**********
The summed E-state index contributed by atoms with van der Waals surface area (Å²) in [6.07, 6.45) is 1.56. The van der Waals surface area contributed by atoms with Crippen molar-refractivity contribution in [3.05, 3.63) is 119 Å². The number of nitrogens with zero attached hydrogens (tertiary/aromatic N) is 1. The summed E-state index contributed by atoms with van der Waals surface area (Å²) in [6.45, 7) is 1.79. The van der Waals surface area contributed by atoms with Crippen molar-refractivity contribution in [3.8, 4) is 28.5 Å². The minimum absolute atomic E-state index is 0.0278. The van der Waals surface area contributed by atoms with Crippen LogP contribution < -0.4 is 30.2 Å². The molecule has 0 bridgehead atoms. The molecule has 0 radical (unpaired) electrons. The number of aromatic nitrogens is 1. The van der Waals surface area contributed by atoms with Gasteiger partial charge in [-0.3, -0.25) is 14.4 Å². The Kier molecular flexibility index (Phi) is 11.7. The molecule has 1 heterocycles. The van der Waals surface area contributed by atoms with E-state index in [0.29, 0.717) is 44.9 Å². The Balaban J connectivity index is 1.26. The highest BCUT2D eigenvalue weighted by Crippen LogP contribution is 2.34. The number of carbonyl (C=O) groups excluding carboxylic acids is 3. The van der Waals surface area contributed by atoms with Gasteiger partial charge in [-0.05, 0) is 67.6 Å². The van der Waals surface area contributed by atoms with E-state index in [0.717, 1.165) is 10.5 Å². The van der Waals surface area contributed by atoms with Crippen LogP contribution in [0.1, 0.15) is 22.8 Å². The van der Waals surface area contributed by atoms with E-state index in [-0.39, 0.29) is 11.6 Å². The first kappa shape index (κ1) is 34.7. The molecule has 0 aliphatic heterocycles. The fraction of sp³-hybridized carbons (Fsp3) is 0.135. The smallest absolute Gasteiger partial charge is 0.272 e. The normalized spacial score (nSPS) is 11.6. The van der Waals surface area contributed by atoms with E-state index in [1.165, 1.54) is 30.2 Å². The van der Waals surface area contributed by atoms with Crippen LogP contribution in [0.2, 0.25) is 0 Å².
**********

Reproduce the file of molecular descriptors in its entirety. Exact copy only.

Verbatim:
The summed E-state index contributed by atoms with van der Waals surface area (Å²) in [6.07, 6.45) is 1.56. The van der Waals surface area contributed by atoms with Crippen molar-refractivity contribution in [3.05, 3.63) is 119 Å². The number of nitrogens with zero attached hydrogens (tertiary/aromatic N) is 1. The summed E-state index contributed by atoms with van der Waals surface area (Å²) in [6.45, 7) is 1.79. The van der Waals surface area contributed by atoms with Crippen molar-refractivity contribution in [3.8, 4) is 28.5 Å². The minimum absolute atomic E-state index is 0.0278. The van der Waals surface area contributed by atoms with Crippen LogP contribution < -0.4 is 30.2 Å². The molecule has 0 bridgehead atoms. The molecule has 0 radical (unpaired) electrons. The number of aromatic nitrogens is 1. The van der Waals surface area contributed by atoms with Gasteiger partial charge in [-0.3, -0.25) is 14.4 Å². The Kier molecular flexibility index (Phi) is 11.7. The molecule has 1 heterocycles. The van der Waals surface area contributed by atoms with E-state index in [0.29, 0.717) is 44.9 Å². The Balaban J connectivity index is 1.26. The highest BCUT2D eigenvalue weighted by Crippen LogP contribution is 2.34. The number of carbonyl (C=O) groups excluding carboxylic acids is 3. The van der Waals surface area contributed by atoms with Gasteiger partial charge in [-0.05, 0) is 67.6 Å². The van der Waals surface area contributed by atoms with E-state index in [0.717, 1.165) is 10.5 Å². The van der Waals surface area contributed by atoms with Crippen LogP contribution in [0.1, 0.15) is 22.8 Å². The van der Waals surface area contributed by atoms with E-state index in [-0.39, 0.29) is 11.6 Å². The first kappa shape index (κ1) is 34.7. The molecule has 0 aliphatic heterocycles. The fraction of sp³-hybridized carbons (Fsp3) is 0.135. The smallest absolute Gasteiger partial charge is 0.272 e. The normalized spacial score (nSPS) is 11.6. The van der Waals surface area contributed by atoms with E-state index in [1.165, 1.54) is 30.2 Å². The van der Waals surface area contributed by atoms with Crippen LogP contribution in [0.2, 0.25) is 0 Å².